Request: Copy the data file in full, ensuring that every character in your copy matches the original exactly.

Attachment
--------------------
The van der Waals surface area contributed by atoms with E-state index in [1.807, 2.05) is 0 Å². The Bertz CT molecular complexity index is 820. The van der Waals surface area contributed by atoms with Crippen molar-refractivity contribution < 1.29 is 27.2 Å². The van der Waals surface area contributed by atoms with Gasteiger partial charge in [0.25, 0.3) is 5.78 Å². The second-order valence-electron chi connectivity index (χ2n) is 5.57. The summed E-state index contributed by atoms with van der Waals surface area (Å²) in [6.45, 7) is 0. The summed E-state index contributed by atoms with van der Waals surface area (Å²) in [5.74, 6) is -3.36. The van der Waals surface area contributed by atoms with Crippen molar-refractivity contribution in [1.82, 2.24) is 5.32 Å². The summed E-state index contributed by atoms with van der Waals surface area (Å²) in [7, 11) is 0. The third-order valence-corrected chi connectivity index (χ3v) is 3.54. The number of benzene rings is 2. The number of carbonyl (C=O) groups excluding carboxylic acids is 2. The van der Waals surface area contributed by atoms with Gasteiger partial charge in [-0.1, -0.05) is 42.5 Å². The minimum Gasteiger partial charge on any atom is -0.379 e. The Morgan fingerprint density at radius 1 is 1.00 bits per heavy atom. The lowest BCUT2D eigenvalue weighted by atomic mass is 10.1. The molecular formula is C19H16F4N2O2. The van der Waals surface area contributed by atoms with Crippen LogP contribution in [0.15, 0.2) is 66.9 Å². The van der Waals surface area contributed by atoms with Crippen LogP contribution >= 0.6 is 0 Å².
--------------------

The van der Waals surface area contributed by atoms with E-state index in [1.807, 2.05) is 0 Å². The Bertz CT molecular complexity index is 820. The van der Waals surface area contributed by atoms with Crippen molar-refractivity contribution < 1.29 is 27.2 Å². The van der Waals surface area contributed by atoms with Gasteiger partial charge in [0.25, 0.3) is 5.78 Å². The second-order valence-electron chi connectivity index (χ2n) is 5.57. The summed E-state index contributed by atoms with van der Waals surface area (Å²) in [6.45, 7) is 0. The summed E-state index contributed by atoms with van der Waals surface area (Å²) in [5.74, 6) is -3.36. The van der Waals surface area contributed by atoms with Crippen molar-refractivity contribution in [1.82, 2.24) is 5.32 Å². The summed E-state index contributed by atoms with van der Waals surface area (Å²) in [7, 11) is 0. The third-order valence-corrected chi connectivity index (χ3v) is 3.54. The number of benzene rings is 2. The number of carbonyl (C=O) groups excluding carboxylic acids is 2. The van der Waals surface area contributed by atoms with Gasteiger partial charge in [-0.1, -0.05) is 42.5 Å². The minimum Gasteiger partial charge on any atom is -0.379 e. The Morgan fingerprint density at radius 1 is 1.00 bits per heavy atom. The lowest BCUT2D eigenvalue weighted by atomic mass is 10.1. The molecular formula is C19H16F4N2O2. The van der Waals surface area contributed by atoms with Crippen LogP contribution in [0.15, 0.2) is 66.9 Å². The van der Waals surface area contributed by atoms with Crippen LogP contribution >= 0.6 is 0 Å².